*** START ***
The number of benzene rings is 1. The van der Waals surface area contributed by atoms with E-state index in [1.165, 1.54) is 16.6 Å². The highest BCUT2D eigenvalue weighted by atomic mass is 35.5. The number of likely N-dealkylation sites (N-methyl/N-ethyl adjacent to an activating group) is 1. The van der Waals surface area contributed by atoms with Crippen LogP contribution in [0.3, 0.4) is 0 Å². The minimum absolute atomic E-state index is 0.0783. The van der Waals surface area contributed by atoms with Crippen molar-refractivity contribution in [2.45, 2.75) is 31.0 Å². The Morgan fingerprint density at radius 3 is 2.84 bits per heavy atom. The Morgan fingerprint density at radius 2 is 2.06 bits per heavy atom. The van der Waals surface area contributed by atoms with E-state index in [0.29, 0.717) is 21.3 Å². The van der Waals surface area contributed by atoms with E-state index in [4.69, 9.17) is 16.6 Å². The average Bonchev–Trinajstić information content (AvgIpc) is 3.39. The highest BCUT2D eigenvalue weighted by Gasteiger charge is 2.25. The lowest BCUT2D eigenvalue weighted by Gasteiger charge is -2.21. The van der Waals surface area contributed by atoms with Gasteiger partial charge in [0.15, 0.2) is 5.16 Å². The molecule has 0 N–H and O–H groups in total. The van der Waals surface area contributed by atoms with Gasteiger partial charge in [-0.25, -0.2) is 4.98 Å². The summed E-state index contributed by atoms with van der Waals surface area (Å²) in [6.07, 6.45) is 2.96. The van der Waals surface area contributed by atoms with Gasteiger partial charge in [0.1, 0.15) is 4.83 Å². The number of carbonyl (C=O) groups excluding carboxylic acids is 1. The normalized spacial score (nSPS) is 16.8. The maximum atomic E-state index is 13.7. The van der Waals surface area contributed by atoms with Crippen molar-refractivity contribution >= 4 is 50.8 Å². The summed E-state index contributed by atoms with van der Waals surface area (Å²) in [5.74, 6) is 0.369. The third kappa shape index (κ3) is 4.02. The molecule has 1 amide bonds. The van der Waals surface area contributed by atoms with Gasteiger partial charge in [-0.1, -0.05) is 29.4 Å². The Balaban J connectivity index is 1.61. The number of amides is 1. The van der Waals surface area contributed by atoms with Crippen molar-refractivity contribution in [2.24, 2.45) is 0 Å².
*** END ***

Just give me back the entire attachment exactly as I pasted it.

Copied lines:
The number of benzene rings is 1. The van der Waals surface area contributed by atoms with E-state index in [1.165, 1.54) is 16.6 Å². The highest BCUT2D eigenvalue weighted by atomic mass is 35.5. The number of likely N-dealkylation sites (N-methyl/N-ethyl adjacent to an activating group) is 1. The van der Waals surface area contributed by atoms with Crippen LogP contribution in [0.3, 0.4) is 0 Å². The minimum absolute atomic E-state index is 0.0783. The van der Waals surface area contributed by atoms with Crippen molar-refractivity contribution in [2.45, 2.75) is 31.0 Å². The Morgan fingerprint density at radius 3 is 2.84 bits per heavy atom. The Morgan fingerprint density at radius 2 is 2.06 bits per heavy atom. The van der Waals surface area contributed by atoms with E-state index in [0.29, 0.717) is 21.3 Å². The van der Waals surface area contributed by atoms with E-state index in [4.69, 9.17) is 16.6 Å². The average Bonchev–Trinajstić information content (AvgIpc) is 3.39. The highest BCUT2D eigenvalue weighted by Gasteiger charge is 2.25. The lowest BCUT2D eigenvalue weighted by Gasteiger charge is -2.21. The van der Waals surface area contributed by atoms with Gasteiger partial charge in [0.15, 0.2) is 5.16 Å². The molecule has 0 N–H and O–H groups in total. The van der Waals surface area contributed by atoms with Gasteiger partial charge in [-0.25, -0.2) is 4.98 Å². The summed E-state index contributed by atoms with van der Waals surface area (Å²) in [6.07, 6.45) is 2.96. The van der Waals surface area contributed by atoms with Gasteiger partial charge in [0.1, 0.15) is 4.83 Å². The number of carbonyl (C=O) groups excluding carboxylic acids is 1. The normalized spacial score (nSPS) is 16.8. The maximum atomic E-state index is 13.7. The van der Waals surface area contributed by atoms with Crippen molar-refractivity contribution >= 4 is 50.8 Å². The summed E-state index contributed by atoms with van der Waals surface area (Å²) in [5.74, 6) is 0.369. The third kappa shape index (κ3) is 4.02. The molecule has 1 amide bonds. The van der Waals surface area contributed by atoms with Gasteiger partial charge in [-0.1, -0.05) is 29.4 Å². The Balaban J connectivity index is 1.61. The number of amides is 1. The van der Waals surface area contributed by atoms with Crippen molar-refractivity contribution in [2.24, 2.45) is 0 Å².